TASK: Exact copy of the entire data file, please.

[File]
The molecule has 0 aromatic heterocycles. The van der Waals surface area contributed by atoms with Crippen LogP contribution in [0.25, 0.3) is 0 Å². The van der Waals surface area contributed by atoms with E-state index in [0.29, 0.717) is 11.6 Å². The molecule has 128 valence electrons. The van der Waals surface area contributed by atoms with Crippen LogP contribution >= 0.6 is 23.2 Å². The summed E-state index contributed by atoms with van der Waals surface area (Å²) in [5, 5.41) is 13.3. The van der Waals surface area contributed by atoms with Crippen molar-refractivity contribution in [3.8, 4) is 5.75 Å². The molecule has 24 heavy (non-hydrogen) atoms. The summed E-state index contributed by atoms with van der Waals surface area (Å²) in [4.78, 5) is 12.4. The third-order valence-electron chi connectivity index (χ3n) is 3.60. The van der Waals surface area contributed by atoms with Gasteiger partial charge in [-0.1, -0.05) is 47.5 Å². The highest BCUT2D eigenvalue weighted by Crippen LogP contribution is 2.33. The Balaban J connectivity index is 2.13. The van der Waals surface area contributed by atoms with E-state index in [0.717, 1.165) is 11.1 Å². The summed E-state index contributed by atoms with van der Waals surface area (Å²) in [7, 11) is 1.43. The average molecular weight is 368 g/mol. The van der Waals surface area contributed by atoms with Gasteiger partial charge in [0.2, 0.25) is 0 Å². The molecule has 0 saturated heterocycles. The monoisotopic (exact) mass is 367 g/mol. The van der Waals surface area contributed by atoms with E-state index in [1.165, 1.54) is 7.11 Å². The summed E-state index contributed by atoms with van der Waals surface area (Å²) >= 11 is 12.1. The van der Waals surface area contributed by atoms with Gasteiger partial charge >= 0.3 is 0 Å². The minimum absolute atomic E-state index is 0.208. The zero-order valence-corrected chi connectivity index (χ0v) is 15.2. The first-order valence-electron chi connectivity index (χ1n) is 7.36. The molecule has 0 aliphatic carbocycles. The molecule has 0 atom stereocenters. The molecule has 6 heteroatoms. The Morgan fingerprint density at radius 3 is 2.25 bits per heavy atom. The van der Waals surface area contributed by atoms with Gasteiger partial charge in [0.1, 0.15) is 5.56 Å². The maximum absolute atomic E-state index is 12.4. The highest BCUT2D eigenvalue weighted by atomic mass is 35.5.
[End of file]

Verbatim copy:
The molecule has 0 aromatic heterocycles. The van der Waals surface area contributed by atoms with Crippen LogP contribution in [0.25, 0.3) is 0 Å². The van der Waals surface area contributed by atoms with E-state index in [0.29, 0.717) is 11.6 Å². The molecule has 128 valence electrons. The van der Waals surface area contributed by atoms with Crippen LogP contribution >= 0.6 is 23.2 Å². The summed E-state index contributed by atoms with van der Waals surface area (Å²) in [5, 5.41) is 13.3. The van der Waals surface area contributed by atoms with Crippen molar-refractivity contribution in [3.8, 4) is 5.75 Å². The molecule has 24 heavy (non-hydrogen) atoms. The summed E-state index contributed by atoms with van der Waals surface area (Å²) in [4.78, 5) is 12.4. The third-order valence-electron chi connectivity index (χ3n) is 3.60. The van der Waals surface area contributed by atoms with Gasteiger partial charge in [-0.1, -0.05) is 47.5 Å². The highest BCUT2D eigenvalue weighted by Crippen LogP contribution is 2.33. The Balaban J connectivity index is 2.13. The van der Waals surface area contributed by atoms with E-state index in [0.717, 1.165) is 11.1 Å². The summed E-state index contributed by atoms with van der Waals surface area (Å²) in [7, 11) is 1.43. The average molecular weight is 368 g/mol. The van der Waals surface area contributed by atoms with Gasteiger partial charge in [0.2, 0.25) is 0 Å². The molecule has 0 saturated heterocycles. The monoisotopic (exact) mass is 367 g/mol. The van der Waals surface area contributed by atoms with E-state index in [1.165, 1.54) is 7.11 Å². The summed E-state index contributed by atoms with van der Waals surface area (Å²) >= 11 is 12.1. The van der Waals surface area contributed by atoms with Gasteiger partial charge >= 0.3 is 0 Å². The minimum absolute atomic E-state index is 0.208. The zero-order valence-corrected chi connectivity index (χ0v) is 15.2. The first-order valence-electron chi connectivity index (χ1n) is 7.36. The molecule has 0 aliphatic carbocycles. The molecule has 0 atom stereocenters. The molecule has 6 heteroatoms. The Morgan fingerprint density at radius 3 is 2.25 bits per heavy atom. The van der Waals surface area contributed by atoms with Gasteiger partial charge in [0.1, 0.15) is 5.56 Å². The maximum absolute atomic E-state index is 12.4. The highest BCUT2D eigenvalue weighted by atomic mass is 35.5.